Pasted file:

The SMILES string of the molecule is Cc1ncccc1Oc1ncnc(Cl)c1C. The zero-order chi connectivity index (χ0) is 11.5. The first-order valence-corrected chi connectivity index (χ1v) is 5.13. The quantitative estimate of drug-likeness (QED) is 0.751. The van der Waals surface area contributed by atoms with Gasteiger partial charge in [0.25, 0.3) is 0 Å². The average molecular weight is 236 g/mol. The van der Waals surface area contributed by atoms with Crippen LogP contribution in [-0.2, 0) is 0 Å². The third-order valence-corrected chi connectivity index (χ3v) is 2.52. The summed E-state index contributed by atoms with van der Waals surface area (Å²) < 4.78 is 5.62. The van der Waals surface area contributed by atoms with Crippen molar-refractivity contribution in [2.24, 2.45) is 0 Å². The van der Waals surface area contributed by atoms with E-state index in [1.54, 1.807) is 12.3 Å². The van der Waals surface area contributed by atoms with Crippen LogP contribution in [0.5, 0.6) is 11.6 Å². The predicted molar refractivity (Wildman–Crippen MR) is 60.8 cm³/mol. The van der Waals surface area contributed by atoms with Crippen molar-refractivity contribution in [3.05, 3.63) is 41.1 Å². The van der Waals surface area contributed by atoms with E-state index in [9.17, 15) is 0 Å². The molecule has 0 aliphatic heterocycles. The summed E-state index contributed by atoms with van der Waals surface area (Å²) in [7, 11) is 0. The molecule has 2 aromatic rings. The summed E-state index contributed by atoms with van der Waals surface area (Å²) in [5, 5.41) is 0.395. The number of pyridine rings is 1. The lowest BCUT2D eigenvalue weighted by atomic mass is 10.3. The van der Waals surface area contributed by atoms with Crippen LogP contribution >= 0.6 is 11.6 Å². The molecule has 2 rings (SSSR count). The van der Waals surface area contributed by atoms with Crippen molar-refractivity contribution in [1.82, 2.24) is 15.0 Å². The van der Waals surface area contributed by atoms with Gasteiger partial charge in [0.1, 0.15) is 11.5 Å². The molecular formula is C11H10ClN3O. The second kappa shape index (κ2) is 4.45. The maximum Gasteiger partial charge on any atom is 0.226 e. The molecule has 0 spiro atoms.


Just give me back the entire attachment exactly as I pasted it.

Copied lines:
The SMILES string of the molecule is Cc1ncccc1Oc1ncnc(Cl)c1C. The zero-order chi connectivity index (χ0) is 11.5. The first-order valence-corrected chi connectivity index (χ1v) is 5.13. The quantitative estimate of drug-likeness (QED) is 0.751. The van der Waals surface area contributed by atoms with Gasteiger partial charge in [0.25, 0.3) is 0 Å². The average molecular weight is 236 g/mol. The van der Waals surface area contributed by atoms with Crippen LogP contribution in [-0.2, 0) is 0 Å². The third-order valence-corrected chi connectivity index (χ3v) is 2.52. The summed E-state index contributed by atoms with van der Waals surface area (Å²) < 4.78 is 5.62. The van der Waals surface area contributed by atoms with Crippen molar-refractivity contribution in [2.24, 2.45) is 0 Å². The van der Waals surface area contributed by atoms with E-state index in [1.54, 1.807) is 12.3 Å². The van der Waals surface area contributed by atoms with Crippen LogP contribution in [0.5, 0.6) is 11.6 Å². The predicted molar refractivity (Wildman–Crippen MR) is 60.8 cm³/mol. The van der Waals surface area contributed by atoms with Crippen molar-refractivity contribution in [3.05, 3.63) is 41.1 Å². The van der Waals surface area contributed by atoms with E-state index in [9.17, 15) is 0 Å². The molecule has 0 aliphatic heterocycles. The summed E-state index contributed by atoms with van der Waals surface area (Å²) in [7, 11) is 0. The molecule has 2 aromatic rings. The summed E-state index contributed by atoms with van der Waals surface area (Å²) in [5, 5.41) is 0.395. The number of pyridine rings is 1. The lowest BCUT2D eigenvalue weighted by atomic mass is 10.3. The van der Waals surface area contributed by atoms with Crippen LogP contribution >= 0.6 is 11.6 Å². The molecule has 2 rings (SSSR count). The van der Waals surface area contributed by atoms with Crippen molar-refractivity contribution in [1.82, 2.24) is 15.0 Å². The van der Waals surface area contributed by atoms with Gasteiger partial charge in [0.1, 0.15) is 11.5 Å². The molecular formula is C11H10ClN3O. The second kappa shape index (κ2) is 4.45. The maximum Gasteiger partial charge on any atom is 0.226 e. The molecule has 0 spiro atoms.